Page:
When I began my Master’s in Children’s Literature, I really hadn’t read that much children’s literature let alone Canadian children’s literature. In classes we were often asked about our favourite children’s texts and so many people pointed to Kit Pearson, who, now that I look back on it, had probably been read to me, but who’s writing I had never really experienced on my own. So I picked up her newest book at the time (now I think her newest book is the sequel And Nothing But the Truth). I loved it, and I wrote a review and sent it in to YAACs and so much of this review has been previously published.
Here we go!
Set in Canada during the Depression in 1932, Kit Pearson’s The Whole Truth depicts nine-year-old Polly’s life as it changes dramatically, and she enters adolescence. Polly and her fifteen-year-old sister Maud leave Winnipeg to live with their grandmother on an island close to Victoria, British Columbia. The girls leave everything they know behind them, moving from a large prairie city to the mountainous small island with their family, who they’ve never met. Pearson beautifully captures the mind and heart of young Polly as she struggles to adjust to the move, to her sister being away at school and to island life, all while learning to love her new family. Polly is resilient and adaptive and ever honest to herself and the reader. But Polly has a secret that is becoming increasingly difficult to keep, and her family seems to be keeping secrets from her too. As Polly grows up on the island, she learns that the truth really can set you free.
Kit Pearson is a gifted and eloquent writer and what makes her books enduring is her uncanny ability to understand and empathize with the adolescent mind. Author of A Perfect Gentle Knight and the award-winning Guests of War series, her delicate prose and realistic child protagonists capture the hearts of readers. She taps directly into the core of childhood and addresses all of the fears, anxieties, and joys that occur in the time between the ages of 9 and 12. Her books feel timeless, regardless of the era in which they are set. With The Whole Truth, Pearson offers lively characters and a rich depiction of life on the island, which is itself an important stage for Polly’s self-discovery, all with the backdrop of the 1930s depression.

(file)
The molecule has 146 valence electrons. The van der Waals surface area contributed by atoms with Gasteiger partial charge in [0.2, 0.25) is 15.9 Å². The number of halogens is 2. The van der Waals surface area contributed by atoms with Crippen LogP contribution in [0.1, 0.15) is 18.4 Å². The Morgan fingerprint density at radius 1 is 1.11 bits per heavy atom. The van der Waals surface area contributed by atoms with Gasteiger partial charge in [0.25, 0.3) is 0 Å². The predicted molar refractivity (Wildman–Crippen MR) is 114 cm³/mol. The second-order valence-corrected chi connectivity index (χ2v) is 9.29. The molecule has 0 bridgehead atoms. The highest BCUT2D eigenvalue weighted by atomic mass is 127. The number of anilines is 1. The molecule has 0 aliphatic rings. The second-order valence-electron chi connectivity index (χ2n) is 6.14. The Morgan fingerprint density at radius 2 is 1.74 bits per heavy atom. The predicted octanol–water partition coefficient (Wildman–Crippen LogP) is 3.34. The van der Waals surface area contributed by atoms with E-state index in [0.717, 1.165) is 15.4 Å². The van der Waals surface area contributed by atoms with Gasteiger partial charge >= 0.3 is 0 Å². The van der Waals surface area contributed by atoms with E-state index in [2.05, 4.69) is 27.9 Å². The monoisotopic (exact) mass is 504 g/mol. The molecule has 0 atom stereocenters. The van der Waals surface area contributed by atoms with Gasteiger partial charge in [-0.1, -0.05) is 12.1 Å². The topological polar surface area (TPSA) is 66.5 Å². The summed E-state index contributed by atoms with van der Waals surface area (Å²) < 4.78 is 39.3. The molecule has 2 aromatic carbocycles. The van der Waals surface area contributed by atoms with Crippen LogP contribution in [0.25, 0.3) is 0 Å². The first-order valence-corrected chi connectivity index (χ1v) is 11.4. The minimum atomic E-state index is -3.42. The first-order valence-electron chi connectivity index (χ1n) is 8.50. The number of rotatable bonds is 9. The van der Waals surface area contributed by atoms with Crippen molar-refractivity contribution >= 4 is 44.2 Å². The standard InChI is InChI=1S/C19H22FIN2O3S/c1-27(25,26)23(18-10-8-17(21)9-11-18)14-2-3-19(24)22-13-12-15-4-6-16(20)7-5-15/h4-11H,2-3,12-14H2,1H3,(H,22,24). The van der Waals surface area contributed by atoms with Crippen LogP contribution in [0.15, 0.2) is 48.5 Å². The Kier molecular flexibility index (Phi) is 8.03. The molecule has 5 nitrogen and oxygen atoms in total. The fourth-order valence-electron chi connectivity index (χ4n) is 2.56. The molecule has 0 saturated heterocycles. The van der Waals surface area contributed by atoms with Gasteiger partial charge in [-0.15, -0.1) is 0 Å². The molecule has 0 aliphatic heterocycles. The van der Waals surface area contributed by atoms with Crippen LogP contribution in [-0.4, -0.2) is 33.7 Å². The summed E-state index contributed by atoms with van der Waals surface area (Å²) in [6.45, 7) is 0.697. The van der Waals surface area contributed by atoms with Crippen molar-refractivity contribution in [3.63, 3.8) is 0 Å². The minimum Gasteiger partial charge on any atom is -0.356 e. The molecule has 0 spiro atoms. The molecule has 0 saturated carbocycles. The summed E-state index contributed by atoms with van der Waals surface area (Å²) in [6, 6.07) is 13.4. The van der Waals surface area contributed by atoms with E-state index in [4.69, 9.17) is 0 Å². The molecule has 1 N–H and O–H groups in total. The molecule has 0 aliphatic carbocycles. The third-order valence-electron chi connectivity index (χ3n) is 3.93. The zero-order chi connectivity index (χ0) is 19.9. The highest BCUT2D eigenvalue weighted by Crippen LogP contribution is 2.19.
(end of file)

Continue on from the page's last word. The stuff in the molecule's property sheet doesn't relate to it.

Kit Pearson has crafted a story of mystery and childhood. It seems to the reader that Polly would be so much more at ease if everyone just told the truth. The story is a comment on social expectations and about how adults underestimate the heart of a child. It is a story about being part of a family, a family’s history and a family’s secrets. The island, beautiful and full of rural life, is also a setting that forces Polly to face truths. She struggles to understand the behaviour of the older characters around her, including her grandmother, who is very kind but possibly prejudiced towards ‘others’. At the same time, she tries to find her own self identity. Polly discovers her individuality when dealing with adolescent and human experiences, like nervousness about boys and flirting with vegetarianism, all while dealing with the intense secrets of her family history and trying to discover where she fits in with her new family and life on the island.
Watching Polly bloom is an absolute pleasure. Pearson manages to bring her young protagonist out of her shell and into life without straying from the fundamentals of her character. I enjoyed Polly’s struggle with meat-eating, given her tender hearted feelings towards animals. Her relationship with the headstrong and fiercely opinionated Maud is aptly complicated and gives Pearson a stage to explore Polly’s growing autonomy. I love how Pearson surrounds Polly with a cast of warm and loving characters that are far from perfect, but provide the support that Polly was previously missing in her life.
Kit Pearson has written a careful, charming observance of a young child dealing with hardship and the weight of secrets. Bringing reality and respect to the feelings of a child, Pearson teaches us that time does heal, but honesty and forgiveness of others and of oneself will ultimately bring peace. Almost every important character in The Whole Truth undergoes some kind of transformation or struggle with the truth, and Pearson’s text encourages her readers to try to see them in shades of grey rather than black and white. Although the novel seems aimed at a younger teen readership, the hard-earned but simple lesson Polly learns is of value to readers of any age: people are complex – they can and do change, and that’s the truth.
I look forward to reading the sequel and to delving back into the many novels by Kit Pearson, truly the interiority of this book was what drew me in. Well worth a read!